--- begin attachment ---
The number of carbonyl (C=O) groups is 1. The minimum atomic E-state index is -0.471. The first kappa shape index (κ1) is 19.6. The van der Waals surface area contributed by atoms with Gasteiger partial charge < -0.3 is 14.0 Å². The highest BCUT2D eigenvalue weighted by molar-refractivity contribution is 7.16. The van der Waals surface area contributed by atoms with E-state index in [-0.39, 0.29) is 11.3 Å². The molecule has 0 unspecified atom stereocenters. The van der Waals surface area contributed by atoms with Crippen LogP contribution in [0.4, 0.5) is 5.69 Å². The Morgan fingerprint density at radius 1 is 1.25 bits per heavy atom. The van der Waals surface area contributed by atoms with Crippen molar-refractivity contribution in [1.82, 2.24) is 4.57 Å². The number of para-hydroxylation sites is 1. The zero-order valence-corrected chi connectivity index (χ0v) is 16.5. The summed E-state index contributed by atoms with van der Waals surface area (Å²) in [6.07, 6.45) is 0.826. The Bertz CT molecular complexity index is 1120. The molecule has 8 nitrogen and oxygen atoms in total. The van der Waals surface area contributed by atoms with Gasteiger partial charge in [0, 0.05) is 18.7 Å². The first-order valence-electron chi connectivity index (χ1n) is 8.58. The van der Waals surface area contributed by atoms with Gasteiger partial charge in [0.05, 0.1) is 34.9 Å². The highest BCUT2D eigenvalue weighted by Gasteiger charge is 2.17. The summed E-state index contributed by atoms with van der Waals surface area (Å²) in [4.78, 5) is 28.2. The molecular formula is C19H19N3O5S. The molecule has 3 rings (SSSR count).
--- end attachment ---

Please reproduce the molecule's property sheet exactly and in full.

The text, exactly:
The number of carbonyl (C=O) groups is 1. The minimum atomic E-state index is -0.471. The first kappa shape index (κ1) is 19.6. The van der Waals surface area contributed by atoms with Gasteiger partial charge < -0.3 is 14.0 Å². The highest BCUT2D eigenvalue weighted by molar-refractivity contribution is 7.16. The van der Waals surface area contributed by atoms with E-state index in [-0.39, 0.29) is 11.3 Å². The molecule has 0 unspecified atom stereocenters. The van der Waals surface area contributed by atoms with Crippen LogP contribution in [0.4, 0.5) is 5.69 Å². The Morgan fingerprint density at radius 1 is 1.25 bits per heavy atom. The van der Waals surface area contributed by atoms with Crippen molar-refractivity contribution in [1.82, 2.24) is 4.57 Å². The number of para-hydroxylation sites is 1. The zero-order valence-corrected chi connectivity index (χ0v) is 16.5. The summed E-state index contributed by atoms with van der Waals surface area (Å²) in [6.07, 6.45) is 0.826. The Bertz CT molecular complexity index is 1120. The molecule has 8 nitrogen and oxygen atoms in total. The van der Waals surface area contributed by atoms with Gasteiger partial charge in [0, 0.05) is 18.7 Å². The first-order valence-electron chi connectivity index (χ1n) is 8.58. The van der Waals surface area contributed by atoms with Gasteiger partial charge in [0.05, 0.1) is 34.9 Å². The highest BCUT2D eigenvalue weighted by Gasteiger charge is 2.17. The summed E-state index contributed by atoms with van der Waals surface area (Å²) in [4.78, 5) is 28.2. The molecular formula is C19H19N3O5S. The molecule has 3 rings (SSSR count).